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In 2018, the Piedmont College Maymester program will offer travel-study opportunities in Rome, Ireland, France and Switzerland, Peru, Germany and the Czech Republic, as well as a cycling trek from Pittsburgh to Washington D.C. By attending these trips, students will acquire credit for two classes. Dr. Steve Jacobs, coordinator of the Maymester program, encourages students to take advantage of the opportunity. 

“Maymesters are a great opportunity, and we really want to illustrate how powerful it can be,” he said. “If you have ever wanted to travel, a Maymester trip is an economical way to make it happen.”  

Maymester trips can be a fun and enlightening alternative to taking standard summer classes on campus or online. Through the program, students are given the opportunity to learn in a unique experiential format.                   

“You take two courses in a very hands-on way instead of in a classroom,” Jacobs said. “You experience it instead of just reading it. Hands-on experiences are often more powerful and impactful.” 

Each of the trips are led by Piedmont professors, who spend months planning and preparing for their trips. Any worries students may have about travelling abroad can be put at ease knowing that the professors are experienced and prepared.  

“As a student, you just show up and learn what you can without worrying about logistics,” Jacobs said. “Some students have never traveled out of the southeast, so this trip can also be a new valuable life experience they may not otherwise get.”  

Classes offered this year include a range of subjects including art, business, history, music, religion, biology, education, English and anthropology.        

“We try to provide a range of trips, different locations and different departments,” Jacobs said. “It all depends on what the faculty proposes.”  

In response to student feedback, the Quality Enhancement Plan (QEP) Steering Committee is offering a limited number of highly competitive grants to cover the cost of this year’s Maymester trips. This is the first year that any financial aid will be available for the program. Students who wish to apply for these grants must apply online and submit a 500-word essay by Nov. 30. 

“To be eligible for the grant, a student must be in good academic standing, have completed the 2017-2018 FAFSA and be Pell Grant eligible,” said Julia Schmitz, chair of the QEP committee. “Any questions should be directed to financial aid.”  

The price of Maymester covers the entire cost of the trip, which is approximately the same amount as six credit hours of on-campus classes.  

This price includes food, hotels, sightseeing, museum entrance fees, airfare and any other travel costs associated with the trip. Senior psychology major Charity Mauldin attended last year’s trip to Japan, and was very satisfied with the experience.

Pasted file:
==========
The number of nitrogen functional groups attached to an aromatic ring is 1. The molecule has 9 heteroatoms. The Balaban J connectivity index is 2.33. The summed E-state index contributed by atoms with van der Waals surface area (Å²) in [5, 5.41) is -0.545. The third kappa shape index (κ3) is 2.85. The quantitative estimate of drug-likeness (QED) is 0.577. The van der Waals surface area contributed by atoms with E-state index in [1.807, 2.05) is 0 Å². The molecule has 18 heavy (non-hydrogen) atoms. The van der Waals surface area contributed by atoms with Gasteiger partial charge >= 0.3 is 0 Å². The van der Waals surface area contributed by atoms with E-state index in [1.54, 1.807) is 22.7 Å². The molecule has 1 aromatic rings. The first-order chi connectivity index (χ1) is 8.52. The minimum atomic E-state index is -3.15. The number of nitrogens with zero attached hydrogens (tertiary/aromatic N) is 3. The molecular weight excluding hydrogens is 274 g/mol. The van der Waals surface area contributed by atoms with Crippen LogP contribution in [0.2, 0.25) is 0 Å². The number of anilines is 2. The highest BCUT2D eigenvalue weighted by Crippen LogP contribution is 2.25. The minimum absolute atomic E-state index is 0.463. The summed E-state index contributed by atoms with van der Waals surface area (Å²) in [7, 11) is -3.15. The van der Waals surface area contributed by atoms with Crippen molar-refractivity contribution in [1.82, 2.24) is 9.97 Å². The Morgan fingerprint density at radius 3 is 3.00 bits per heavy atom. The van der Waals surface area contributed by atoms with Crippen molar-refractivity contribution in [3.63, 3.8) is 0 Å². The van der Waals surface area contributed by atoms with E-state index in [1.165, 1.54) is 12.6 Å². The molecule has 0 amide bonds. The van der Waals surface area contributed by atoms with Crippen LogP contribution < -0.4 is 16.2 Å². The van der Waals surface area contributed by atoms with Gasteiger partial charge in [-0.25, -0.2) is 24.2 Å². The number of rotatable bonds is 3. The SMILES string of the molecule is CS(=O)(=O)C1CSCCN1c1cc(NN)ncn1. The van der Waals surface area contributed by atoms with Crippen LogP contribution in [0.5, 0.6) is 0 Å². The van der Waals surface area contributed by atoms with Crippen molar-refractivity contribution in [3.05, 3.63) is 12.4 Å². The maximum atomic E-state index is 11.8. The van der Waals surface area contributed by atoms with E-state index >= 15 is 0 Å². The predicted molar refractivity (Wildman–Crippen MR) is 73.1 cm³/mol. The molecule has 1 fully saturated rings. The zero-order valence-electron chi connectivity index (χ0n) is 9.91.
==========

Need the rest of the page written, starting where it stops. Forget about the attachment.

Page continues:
“I decided to go last year, and it was definitely worth what I paid,” she said. “I got to learn about other cultures and what it’s like to be a minority when you’re in a different country and you’re the odd person. It was a really great experience to feel something that I’ve never felt before.”  

McKayla Kennedy, a sophomore political science major, attended a similar trip to South Africa over the summer with Reverend Tim Garvin-Leighton. On the trip, she attended the International Congregationalist Fellowship Conference.  

“The conference took up the first six days of the trip, and that was really cool… to be a part of an organized denomination,” she said. “A lot of cool people from around the world were there.” 

Kennedy also made friends with a group of Welsh students, with whom she still keeps in touch. Together, the students learned about apartheid and how South Africans have tried to overcome that. The rest of the trip, she said, was a constantly changing adventure.  

“We never stayed in the same hotel for more than one night, and we went on a lot of safaris,” Kennedy said. “The first safari was at night, so the animals were really active and that was cool.”   

If a trip that fits well with a student’s major, or a destination that intrigues them, is not being offered this year, there is a chance that it will be offered again in the future. Some trips, such as the trip to Peru, are cyclical and are offered regularly.  

“Most of the trips meet a general education requirement, so it helps you make progress towards your degree,” Jacobs said.  

“The classes vary depending on the trip, but they are designed so that students will want to go. We want them to take part in this wonderful opportunity.”